Please be aware that this discussion guide will contain spoilers!
  1. In his Note to Readers, Erik Larson writes that before researching Dead Wake, he thought he knew "everything there was to know" about the sinking of the Lusitania, but soon realized "how wrong [he] was." What did you know about the Lusitania before reading the book? Did any of Larson's revelations surprise you?

  2. After reading Dead Wake, what was your impression of Captain Turner? Was he cautious enough? How did you react to the Admiralty's attempts to place the blame for the Lusitania's sinking squarely on his shoulders?

  3. Erik Larson deftly weaves accounts of glamorous first-class passengers such as Alfred Gwynne Vanderbilt with compelling images of middle-class families and of the ship's crew. Whose personal story ...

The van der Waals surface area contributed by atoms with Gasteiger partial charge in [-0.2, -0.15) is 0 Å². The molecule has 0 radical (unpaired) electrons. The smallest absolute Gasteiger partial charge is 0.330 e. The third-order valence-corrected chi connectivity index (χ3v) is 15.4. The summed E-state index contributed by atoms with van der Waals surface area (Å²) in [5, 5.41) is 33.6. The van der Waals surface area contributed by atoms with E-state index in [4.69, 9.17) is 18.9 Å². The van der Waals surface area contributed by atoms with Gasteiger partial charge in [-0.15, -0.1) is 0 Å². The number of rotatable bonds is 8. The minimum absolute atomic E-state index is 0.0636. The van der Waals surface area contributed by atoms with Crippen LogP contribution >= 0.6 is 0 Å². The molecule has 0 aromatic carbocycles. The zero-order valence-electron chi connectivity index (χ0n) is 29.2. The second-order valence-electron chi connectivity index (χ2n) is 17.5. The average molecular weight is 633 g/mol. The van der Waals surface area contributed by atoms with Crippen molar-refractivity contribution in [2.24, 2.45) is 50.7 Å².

Please be aware that this discussion guide may contain spoilers!

Here are some of the comments posted about Dead Wake.
You can see the full discussion here.

After reading Dead Wake, what was your impression of Captain Turner? Was he cautious enough? How did you react to the Admiralty's attempts to place the blame on him?
Captain Turner, being an experienced captain, knew the danger of traversing those waters during wartime. He did the best with what he had information-wise to go on. Too many pieces were stacked against him and his ship, from lack of current ... - sherria

details about submarine life
I had the pleasure of working for many years with a retired US Naval officer who spent his career on submarines, mostly during the Cold War. While there were many things he still could not, and never will be, able to share, he had fabulous stories ... - jwbriggs13